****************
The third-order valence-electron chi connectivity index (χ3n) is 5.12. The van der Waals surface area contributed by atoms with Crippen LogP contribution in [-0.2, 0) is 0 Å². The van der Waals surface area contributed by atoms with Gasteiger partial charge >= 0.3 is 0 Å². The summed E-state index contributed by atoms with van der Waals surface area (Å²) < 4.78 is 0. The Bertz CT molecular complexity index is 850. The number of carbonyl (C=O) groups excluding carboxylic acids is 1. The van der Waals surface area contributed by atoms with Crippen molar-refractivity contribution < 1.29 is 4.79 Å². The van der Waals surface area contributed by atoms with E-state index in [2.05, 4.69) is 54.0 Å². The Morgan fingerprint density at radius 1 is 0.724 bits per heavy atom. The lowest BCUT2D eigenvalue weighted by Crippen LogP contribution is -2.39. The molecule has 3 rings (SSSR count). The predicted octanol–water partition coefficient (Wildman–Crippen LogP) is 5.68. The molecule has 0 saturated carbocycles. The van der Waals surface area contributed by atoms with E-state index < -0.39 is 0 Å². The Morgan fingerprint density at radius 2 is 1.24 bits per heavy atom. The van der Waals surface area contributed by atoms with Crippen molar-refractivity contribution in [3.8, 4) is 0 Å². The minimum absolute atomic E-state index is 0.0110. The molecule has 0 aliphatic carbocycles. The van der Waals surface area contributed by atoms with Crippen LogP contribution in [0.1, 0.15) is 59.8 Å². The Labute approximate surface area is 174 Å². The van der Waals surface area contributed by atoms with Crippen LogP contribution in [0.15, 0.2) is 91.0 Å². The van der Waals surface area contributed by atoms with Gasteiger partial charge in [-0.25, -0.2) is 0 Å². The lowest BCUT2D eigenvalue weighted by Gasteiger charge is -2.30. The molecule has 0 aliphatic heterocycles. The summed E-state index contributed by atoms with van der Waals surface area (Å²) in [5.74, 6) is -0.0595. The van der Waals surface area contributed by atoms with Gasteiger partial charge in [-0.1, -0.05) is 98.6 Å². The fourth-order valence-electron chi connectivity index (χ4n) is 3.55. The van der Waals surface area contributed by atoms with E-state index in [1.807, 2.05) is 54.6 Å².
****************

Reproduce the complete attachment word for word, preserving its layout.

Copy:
The third-order valence-electron chi connectivity index (χ3n) is 5.12. The van der Waals surface area contributed by atoms with Crippen LogP contribution in [-0.2, 0) is 0 Å². The van der Waals surface area contributed by atoms with Gasteiger partial charge >= 0.3 is 0 Å². The summed E-state index contributed by atoms with van der Waals surface area (Å²) < 4.78 is 0. The Bertz CT molecular complexity index is 850. The number of carbonyl (C=O) groups excluding carboxylic acids is 1. The van der Waals surface area contributed by atoms with Crippen molar-refractivity contribution < 1.29 is 4.79 Å². The van der Waals surface area contributed by atoms with E-state index in [2.05, 4.69) is 54.0 Å². The Morgan fingerprint density at radius 1 is 0.724 bits per heavy atom. The lowest BCUT2D eigenvalue weighted by Crippen LogP contribution is -2.39. The molecule has 3 rings (SSSR count). The predicted octanol–water partition coefficient (Wildman–Crippen LogP) is 5.68. The molecule has 0 saturated carbocycles. The van der Waals surface area contributed by atoms with E-state index < -0.39 is 0 Å². The Morgan fingerprint density at radius 2 is 1.24 bits per heavy atom. The van der Waals surface area contributed by atoms with Crippen molar-refractivity contribution in [3.8, 4) is 0 Å². The minimum absolute atomic E-state index is 0.0110. The molecule has 0 aliphatic carbocycles. The van der Waals surface area contributed by atoms with Crippen LogP contribution in [0.1, 0.15) is 59.8 Å². The Labute approximate surface area is 174 Å². The van der Waals surface area contributed by atoms with Crippen LogP contribution in [0.15, 0.2) is 91.0 Å². The van der Waals surface area contributed by atoms with Gasteiger partial charge in [-0.25, -0.2) is 0 Å². The lowest BCUT2D eigenvalue weighted by Gasteiger charge is -2.30. The molecule has 0 aliphatic heterocycles. The summed E-state index contributed by atoms with van der Waals surface area (Å²) in [5.74, 6) is -0.0595. The van der Waals surface area contributed by atoms with Gasteiger partial charge in [-0.1, -0.05) is 98.6 Å². The fourth-order valence-electron chi connectivity index (χ4n) is 3.55. The van der Waals surface area contributed by atoms with E-state index in [1.807, 2.05) is 54.6 Å².